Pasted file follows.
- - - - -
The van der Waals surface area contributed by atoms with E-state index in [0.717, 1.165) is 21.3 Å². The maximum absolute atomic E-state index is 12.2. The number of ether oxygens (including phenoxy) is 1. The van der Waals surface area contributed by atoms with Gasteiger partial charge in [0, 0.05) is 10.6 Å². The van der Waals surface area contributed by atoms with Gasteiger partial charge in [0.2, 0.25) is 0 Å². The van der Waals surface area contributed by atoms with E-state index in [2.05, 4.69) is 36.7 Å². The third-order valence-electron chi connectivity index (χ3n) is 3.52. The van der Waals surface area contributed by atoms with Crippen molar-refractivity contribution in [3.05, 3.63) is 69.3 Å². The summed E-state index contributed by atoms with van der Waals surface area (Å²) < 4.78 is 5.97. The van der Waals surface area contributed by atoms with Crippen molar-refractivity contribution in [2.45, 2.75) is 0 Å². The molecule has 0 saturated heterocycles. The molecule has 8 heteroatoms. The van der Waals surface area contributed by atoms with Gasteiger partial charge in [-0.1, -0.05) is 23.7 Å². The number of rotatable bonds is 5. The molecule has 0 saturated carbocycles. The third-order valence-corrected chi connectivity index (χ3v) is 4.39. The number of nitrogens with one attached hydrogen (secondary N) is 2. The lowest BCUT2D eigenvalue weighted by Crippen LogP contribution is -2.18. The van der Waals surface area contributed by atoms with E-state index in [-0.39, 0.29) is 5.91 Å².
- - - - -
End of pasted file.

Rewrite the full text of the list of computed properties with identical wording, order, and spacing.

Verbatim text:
The van der Waals surface area contributed by atoms with E-state index in [0.717, 1.165) is 21.3 Å². The maximum absolute atomic E-state index is 12.2. The number of ether oxygens (including phenoxy) is 1. The van der Waals surface area contributed by atoms with Gasteiger partial charge in [0, 0.05) is 10.6 Å². The van der Waals surface area contributed by atoms with Gasteiger partial charge in [0.2, 0.25) is 0 Å². The van der Waals surface area contributed by atoms with E-state index in [2.05, 4.69) is 36.7 Å². The third-order valence-electron chi connectivity index (χ3n) is 3.52. The van der Waals surface area contributed by atoms with Crippen molar-refractivity contribution in [3.05, 3.63) is 69.3 Å². The summed E-state index contributed by atoms with van der Waals surface area (Å²) < 4.78 is 5.97. The van der Waals surface area contributed by atoms with Crippen molar-refractivity contribution in [2.45, 2.75) is 0 Å². The molecule has 0 saturated heterocycles. The molecule has 8 heteroatoms. The van der Waals surface area contributed by atoms with Gasteiger partial charge in [-0.1, -0.05) is 23.7 Å². The number of rotatable bonds is 5. The molecule has 0 saturated carbocycles. The third-order valence-corrected chi connectivity index (χ3v) is 4.39. The number of nitrogens with one attached hydrogen (secondary N) is 2. The lowest BCUT2D eigenvalue weighted by Crippen LogP contribution is -2.18. The van der Waals surface area contributed by atoms with E-state index in [-0.39, 0.29) is 5.91 Å².